Date: Thu, 11 Nov 93 00:14:02 PST
Subject: J.P.S. Cookbook
<taken without permission from the Utne Reader>
The Jean-Paul Sarte cookbook
"Being and tuna casserole"
We have been lucky to discover several previously lost diaries of
French philosopher Jean-Paul Sarte stuck in between the cushions of our
office sofa. These diaries reveal a young Sarte obsessed not with the
void, but with food. Appearantly Sarte, before discovering philosophy,
had hoped to write "a cookbook that will put to rest all notions of
flavor forever." The diaries are excerpted here for your perusal.
Spoke with Camus today about my cookbook. Though he has never actually
eaten, he gave me much encouragement. I rushed home immediately to
begin work. How excited I am! I have begun my formula for a Denver omelet.
Still working on the omelet. There have been stumbling blocks. I keep
creating omelets one after another, like soldiers marching into the
sea, but each one seems empty, hollow, like stone. I want to create an
omelet that expresses the meaninglessness of existence, and instead
they taste like cheese. I look at them on the plate, but they do not
look back. Tried eating them with the lights off. It did not help.
Malraux suggested paprika.
I find myself trying ever more radical interpretations of traditional
dishes, in an effort to somehow express the void. I feel so accutely.
Today I tried this recipe:
> Ingredients: 1 large casserole dish
Place the casserole dish in a cold oven. Place a chair facing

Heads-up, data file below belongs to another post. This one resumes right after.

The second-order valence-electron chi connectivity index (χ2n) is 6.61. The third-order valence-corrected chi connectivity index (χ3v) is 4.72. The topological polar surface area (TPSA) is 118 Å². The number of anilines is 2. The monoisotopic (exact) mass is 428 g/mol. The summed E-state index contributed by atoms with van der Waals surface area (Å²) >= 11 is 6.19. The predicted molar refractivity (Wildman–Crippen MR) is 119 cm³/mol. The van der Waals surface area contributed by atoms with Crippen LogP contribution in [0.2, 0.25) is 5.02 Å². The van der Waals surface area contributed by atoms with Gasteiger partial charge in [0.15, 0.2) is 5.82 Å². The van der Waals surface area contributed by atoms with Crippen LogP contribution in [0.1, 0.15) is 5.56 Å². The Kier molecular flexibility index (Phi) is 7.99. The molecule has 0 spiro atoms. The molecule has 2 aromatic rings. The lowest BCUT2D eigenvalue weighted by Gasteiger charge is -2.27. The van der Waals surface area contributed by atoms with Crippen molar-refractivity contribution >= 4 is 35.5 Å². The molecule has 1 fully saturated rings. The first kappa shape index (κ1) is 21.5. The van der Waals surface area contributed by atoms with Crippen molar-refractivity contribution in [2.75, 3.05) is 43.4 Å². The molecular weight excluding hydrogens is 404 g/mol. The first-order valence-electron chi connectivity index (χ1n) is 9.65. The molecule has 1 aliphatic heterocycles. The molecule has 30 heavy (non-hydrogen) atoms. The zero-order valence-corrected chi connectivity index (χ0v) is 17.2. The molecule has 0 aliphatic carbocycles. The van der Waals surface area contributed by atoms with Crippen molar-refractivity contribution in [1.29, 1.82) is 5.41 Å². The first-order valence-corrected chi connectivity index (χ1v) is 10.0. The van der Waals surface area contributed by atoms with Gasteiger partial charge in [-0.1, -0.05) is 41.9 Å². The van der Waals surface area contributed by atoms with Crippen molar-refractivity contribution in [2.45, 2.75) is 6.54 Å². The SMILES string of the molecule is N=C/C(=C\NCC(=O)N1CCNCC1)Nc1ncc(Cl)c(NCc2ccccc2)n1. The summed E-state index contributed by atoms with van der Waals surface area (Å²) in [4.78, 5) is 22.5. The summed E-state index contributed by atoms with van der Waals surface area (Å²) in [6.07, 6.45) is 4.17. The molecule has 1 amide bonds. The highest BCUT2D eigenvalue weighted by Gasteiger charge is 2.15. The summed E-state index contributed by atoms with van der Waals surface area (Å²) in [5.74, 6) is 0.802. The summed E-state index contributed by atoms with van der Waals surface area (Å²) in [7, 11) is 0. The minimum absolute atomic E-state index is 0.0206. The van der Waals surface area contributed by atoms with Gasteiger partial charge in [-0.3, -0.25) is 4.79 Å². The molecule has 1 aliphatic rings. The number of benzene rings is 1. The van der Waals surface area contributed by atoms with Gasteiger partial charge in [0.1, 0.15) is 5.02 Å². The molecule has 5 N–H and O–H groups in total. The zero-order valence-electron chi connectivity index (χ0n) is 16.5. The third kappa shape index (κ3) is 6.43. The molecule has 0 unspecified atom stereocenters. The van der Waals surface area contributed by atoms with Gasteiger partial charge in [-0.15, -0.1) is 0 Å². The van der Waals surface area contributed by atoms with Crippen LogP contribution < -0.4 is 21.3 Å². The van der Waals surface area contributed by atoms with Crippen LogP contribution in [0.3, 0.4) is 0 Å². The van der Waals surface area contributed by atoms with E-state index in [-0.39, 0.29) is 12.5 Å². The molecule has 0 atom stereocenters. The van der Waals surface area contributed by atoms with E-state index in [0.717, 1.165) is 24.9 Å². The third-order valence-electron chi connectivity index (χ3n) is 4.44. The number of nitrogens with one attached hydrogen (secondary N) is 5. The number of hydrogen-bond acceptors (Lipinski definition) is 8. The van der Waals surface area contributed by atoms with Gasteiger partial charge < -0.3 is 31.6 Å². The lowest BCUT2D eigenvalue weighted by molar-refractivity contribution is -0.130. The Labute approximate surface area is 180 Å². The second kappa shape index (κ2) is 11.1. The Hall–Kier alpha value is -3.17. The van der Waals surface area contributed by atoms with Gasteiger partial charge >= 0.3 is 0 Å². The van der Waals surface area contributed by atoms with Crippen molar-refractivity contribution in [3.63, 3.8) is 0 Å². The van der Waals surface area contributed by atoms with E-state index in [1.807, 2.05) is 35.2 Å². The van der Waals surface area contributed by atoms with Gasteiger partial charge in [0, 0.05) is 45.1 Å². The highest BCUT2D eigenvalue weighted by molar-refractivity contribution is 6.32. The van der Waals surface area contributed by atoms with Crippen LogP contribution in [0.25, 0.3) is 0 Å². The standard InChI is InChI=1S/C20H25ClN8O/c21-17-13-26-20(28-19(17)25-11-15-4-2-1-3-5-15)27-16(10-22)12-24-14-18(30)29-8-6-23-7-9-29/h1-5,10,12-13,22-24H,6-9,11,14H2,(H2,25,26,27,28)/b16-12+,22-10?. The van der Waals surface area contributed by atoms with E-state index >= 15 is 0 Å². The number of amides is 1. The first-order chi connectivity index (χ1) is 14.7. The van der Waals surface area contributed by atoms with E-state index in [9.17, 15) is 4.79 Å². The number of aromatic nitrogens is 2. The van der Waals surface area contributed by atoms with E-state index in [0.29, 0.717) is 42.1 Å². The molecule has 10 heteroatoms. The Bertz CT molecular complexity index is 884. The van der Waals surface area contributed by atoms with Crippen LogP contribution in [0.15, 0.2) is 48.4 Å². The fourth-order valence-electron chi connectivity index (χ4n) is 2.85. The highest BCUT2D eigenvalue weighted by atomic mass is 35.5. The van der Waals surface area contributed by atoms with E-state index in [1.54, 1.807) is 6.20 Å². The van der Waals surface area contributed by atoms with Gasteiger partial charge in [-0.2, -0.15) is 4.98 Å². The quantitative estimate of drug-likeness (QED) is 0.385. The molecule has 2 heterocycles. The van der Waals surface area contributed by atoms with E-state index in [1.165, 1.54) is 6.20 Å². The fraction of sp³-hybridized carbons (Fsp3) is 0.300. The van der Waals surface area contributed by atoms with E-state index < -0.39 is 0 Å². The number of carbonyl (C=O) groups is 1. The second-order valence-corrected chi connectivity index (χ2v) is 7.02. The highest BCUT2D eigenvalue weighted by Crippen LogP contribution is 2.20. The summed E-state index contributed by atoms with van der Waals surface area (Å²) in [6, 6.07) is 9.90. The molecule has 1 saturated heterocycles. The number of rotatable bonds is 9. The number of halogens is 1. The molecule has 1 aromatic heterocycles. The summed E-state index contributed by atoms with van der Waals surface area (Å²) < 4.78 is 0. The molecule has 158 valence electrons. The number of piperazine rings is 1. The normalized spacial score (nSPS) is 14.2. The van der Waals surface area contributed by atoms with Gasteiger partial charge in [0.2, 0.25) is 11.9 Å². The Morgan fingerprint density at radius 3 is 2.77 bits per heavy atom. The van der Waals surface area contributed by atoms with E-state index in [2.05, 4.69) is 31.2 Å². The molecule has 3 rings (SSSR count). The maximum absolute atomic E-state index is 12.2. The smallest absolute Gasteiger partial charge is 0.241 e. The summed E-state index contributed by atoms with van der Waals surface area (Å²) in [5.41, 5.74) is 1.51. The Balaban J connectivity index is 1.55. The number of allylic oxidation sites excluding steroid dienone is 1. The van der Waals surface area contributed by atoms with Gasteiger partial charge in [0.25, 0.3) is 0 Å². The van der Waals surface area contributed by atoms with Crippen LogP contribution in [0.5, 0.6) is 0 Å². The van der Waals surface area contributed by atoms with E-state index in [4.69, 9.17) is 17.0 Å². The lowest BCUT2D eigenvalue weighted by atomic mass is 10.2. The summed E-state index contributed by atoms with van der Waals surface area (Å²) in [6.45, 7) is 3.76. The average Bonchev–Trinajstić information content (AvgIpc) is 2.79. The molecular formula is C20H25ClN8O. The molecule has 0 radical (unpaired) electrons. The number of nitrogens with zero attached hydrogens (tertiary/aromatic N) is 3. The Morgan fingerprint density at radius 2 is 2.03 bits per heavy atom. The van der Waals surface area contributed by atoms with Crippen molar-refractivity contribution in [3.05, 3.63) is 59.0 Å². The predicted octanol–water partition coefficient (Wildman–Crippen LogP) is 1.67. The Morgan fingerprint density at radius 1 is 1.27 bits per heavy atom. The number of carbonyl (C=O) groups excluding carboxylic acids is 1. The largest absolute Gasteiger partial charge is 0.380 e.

the oven and sit in it forever. Think about how hungry you are.
When night falls, do not turn on the light.
While a void is expressed in this recipe, I am struck by its
inapplicability to the bourgeois lifestyle. How can the eater recognize
that the food denied him is a tuna casserole and not some other dish? I
am becoming more and more frustrated.
I have been forced to abandon the project of producing an entire
cookbook. Rather, I now seek a single recipe which will, by itself,
embody the plight of man in a world ruled by an unfeeling God, as well
as providing the eater with at least one ingredient from each of the
four basic food groups. To this end, I purchased six hundred pounds of
foodstuffs from the corner grocery and locked myself in the kitchen,
refusing to admit anyone. After several weeks of work, I produced a
recipe calling for two eggs, half a cup of flour, four tons of beef,
and a leek. While this is a start, I am afraid I still have much work ahead.
Today I made a Black Forest cake out of five pounds of cherries and a
live beaver, challenging the very definition of the word 'cake'. I was
very pleased. Malraux said that he admired it greatly, but could not
stay for dessert. Still, I feel that this may be my most profound
achievement yet, and have resolved to enter the Betty Crocker Bake-Off.
Today was the day of the Bake-Off. Alas, things did not go as I had
hoped. During the judging, the beaver became agitated and bit Betty
Crocker on the wrist. The beaver's powerful jaws are capable of felling
a blue spruce in less than ten minutes, and proved, needless to say,
more than a match for the tender limbs of America's favorite homemaker.
I only got third place. Moreover, I am now the subject of a rather
I have been gaining 25 pounds a week for two months, and I am now
experiencing light tides. It is stupid to be so fat. My pain and
ultimate solitude are still as authentic as they were when I was thin,
but seem to impress girls far less. From now on, I will live on
cigarettes and black coffee.
-- Marty Smith
© 1993 Peter Langston